This month’s post is a short, but potentially important follow up note on Social Security benefits. Last November, I wrote to make sure my readers were aware of the fact that Social Security “file and suspend” strategies were being significantly altered. Essentially they were eliminated for the vast majority of future Social Security recipients.
However, there is a short window where those who are already 66 may use a file and suspend filing. The Social Security office recently made an announcement clarifying a short window this spring during which those who have reached this age may file.
We relay their announcement in case it helps you by discussing:
- New Social Security File and Suspend Guidelines
- Watch out for Difficulties in Filing
New Social Security File and Suspend Guidelines
For a good summary of who may still use file and suspend, please see the article at http://www.investmentnews.com/article/20160219/FREE/160219920/social-security-issues-new-file-and-suspend-guidelines.
Some key details:
- There is a short window where if you have not yet filed using this approach, you still may do so. If you are already 66, you have until April 29, 2016 to file for your own benefit, and then suspend them, allowing others to file for benefits based on your record. You could allow your own benefit to grow while they do so.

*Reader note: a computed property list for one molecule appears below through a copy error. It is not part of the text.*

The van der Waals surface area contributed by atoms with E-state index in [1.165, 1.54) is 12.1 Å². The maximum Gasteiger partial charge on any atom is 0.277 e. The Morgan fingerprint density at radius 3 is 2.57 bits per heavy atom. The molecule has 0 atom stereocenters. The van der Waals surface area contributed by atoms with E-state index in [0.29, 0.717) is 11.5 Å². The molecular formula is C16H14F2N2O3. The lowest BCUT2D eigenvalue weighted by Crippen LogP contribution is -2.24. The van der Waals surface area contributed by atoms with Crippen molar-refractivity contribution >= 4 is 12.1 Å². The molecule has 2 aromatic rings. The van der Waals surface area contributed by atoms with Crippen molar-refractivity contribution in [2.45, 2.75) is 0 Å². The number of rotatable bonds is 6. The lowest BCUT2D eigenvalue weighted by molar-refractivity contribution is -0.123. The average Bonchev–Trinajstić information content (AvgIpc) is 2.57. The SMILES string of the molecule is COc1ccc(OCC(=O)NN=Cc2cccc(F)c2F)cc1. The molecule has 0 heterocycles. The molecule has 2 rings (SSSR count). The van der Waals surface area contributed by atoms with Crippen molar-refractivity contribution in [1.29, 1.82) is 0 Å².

- If you are not already 66, this window would not apply to you and you would not have this option. However, according to Garrett’s resident Social Security expert, Jim Blankenship, “anyone born on or before April 30, 1950 is considered to be at full retirement age during the entire month of April, 2016, so even if born on April 30, 1950 the filer should be in good shape if they want to use this provision.”
- In addition, the filer who requests a suspension prior to April 30, 2016 can in the future ask that benefits are reinstated as of any date after the suspension request, up to the present date (lump-sum retro payment).
- The official deadline of April 29 is one day earlier than originally announced.
Watch out for Difficulties in Filing
The fact that Social Security has announced these guidelines gives some hope that their personnel are clear on all the changes.
Having said that, please be aware that if you go to Social Security to make the April deadline, you may encounter issues. Earlier in the year, press indicated that filers were having difficulty in using a file and suspend strategy while they still could. Even those who met the guidelines just described were being told they could not file in this manner at all. (Please see http://www.investmentnews.com/article/20160217/BLOG05/160219941/some-local-social-security-administration-offices-refuse-to-process.) Postings within the Garrett Planning Network indicate that some of our clients have experienced issues as well.
So please go prepared and do not be surprised if all does not go smoothly. You may need to go up the foodchain at Social Security. As an alternative, Mary Beth Franklin, another Social Security expert, recommends filing on-line at the Administration’s website at https://ssa.gov/. Apparently this is one situation where automation can pay off!